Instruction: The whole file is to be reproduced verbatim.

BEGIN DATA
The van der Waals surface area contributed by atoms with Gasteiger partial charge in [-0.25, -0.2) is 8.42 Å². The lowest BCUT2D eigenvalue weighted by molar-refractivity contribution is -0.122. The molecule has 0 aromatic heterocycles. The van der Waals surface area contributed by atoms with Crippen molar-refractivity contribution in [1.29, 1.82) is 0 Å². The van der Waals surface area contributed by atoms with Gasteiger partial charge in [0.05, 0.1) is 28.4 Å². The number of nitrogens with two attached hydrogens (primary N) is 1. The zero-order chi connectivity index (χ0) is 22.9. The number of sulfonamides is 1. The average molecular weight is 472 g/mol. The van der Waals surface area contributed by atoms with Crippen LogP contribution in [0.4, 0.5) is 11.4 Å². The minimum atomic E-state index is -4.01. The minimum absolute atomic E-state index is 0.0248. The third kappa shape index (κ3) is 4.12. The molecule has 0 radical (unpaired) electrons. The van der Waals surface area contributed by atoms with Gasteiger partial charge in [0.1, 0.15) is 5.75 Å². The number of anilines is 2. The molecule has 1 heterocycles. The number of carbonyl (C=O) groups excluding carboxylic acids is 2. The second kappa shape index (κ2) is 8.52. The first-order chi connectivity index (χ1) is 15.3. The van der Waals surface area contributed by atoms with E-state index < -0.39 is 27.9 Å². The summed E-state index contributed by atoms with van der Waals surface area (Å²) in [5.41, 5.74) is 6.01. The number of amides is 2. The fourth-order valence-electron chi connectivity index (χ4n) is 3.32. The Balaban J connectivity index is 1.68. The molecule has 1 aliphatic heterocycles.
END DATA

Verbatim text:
The van der Waals surface area contributed by atoms with Gasteiger partial charge in [-0.25, -0.2) is 8.42 Å². The lowest BCUT2D eigenvalue weighted by molar-refractivity contribution is -0.122. The molecule has 0 aromatic heterocycles. The van der Waals surface area contributed by atoms with Crippen molar-refractivity contribution in [1.29, 1.82) is 0 Å². The van der Waals surface area contributed by atoms with Gasteiger partial charge in [0.05, 0.1) is 28.4 Å². The number of nitrogens with two attached hydrogens (primary N) is 1. The zero-order chi connectivity index (χ0) is 22.9. The number of sulfonamides is 1. The average molecular weight is 472 g/mol. The van der Waals surface area contributed by atoms with Crippen LogP contribution in [0.4, 0.5) is 11.4 Å². The minimum atomic E-state index is -4.01. The minimum absolute atomic E-state index is 0.0248. The third kappa shape index (κ3) is 4.12. The molecule has 0 radical (unpaired) electrons. The van der Waals surface area contributed by atoms with Gasteiger partial charge in [0.1, 0.15) is 5.75 Å². The number of anilines is 2. The molecule has 1 heterocycles. The number of carbonyl (C=O) groups excluding carboxylic acids is 2. The second kappa shape index (κ2) is 8.52. The first-order chi connectivity index (χ1) is 15.3. The van der Waals surface area contributed by atoms with E-state index < -0.39 is 27.9 Å². The summed E-state index contributed by atoms with van der Waals surface area (Å²) in [5.41, 5.74) is 6.01. The number of amides is 2. The fourth-order valence-electron chi connectivity index (χ4n) is 3.32. The Balaban J connectivity index is 1.68. The molecule has 1 aliphatic heterocycles.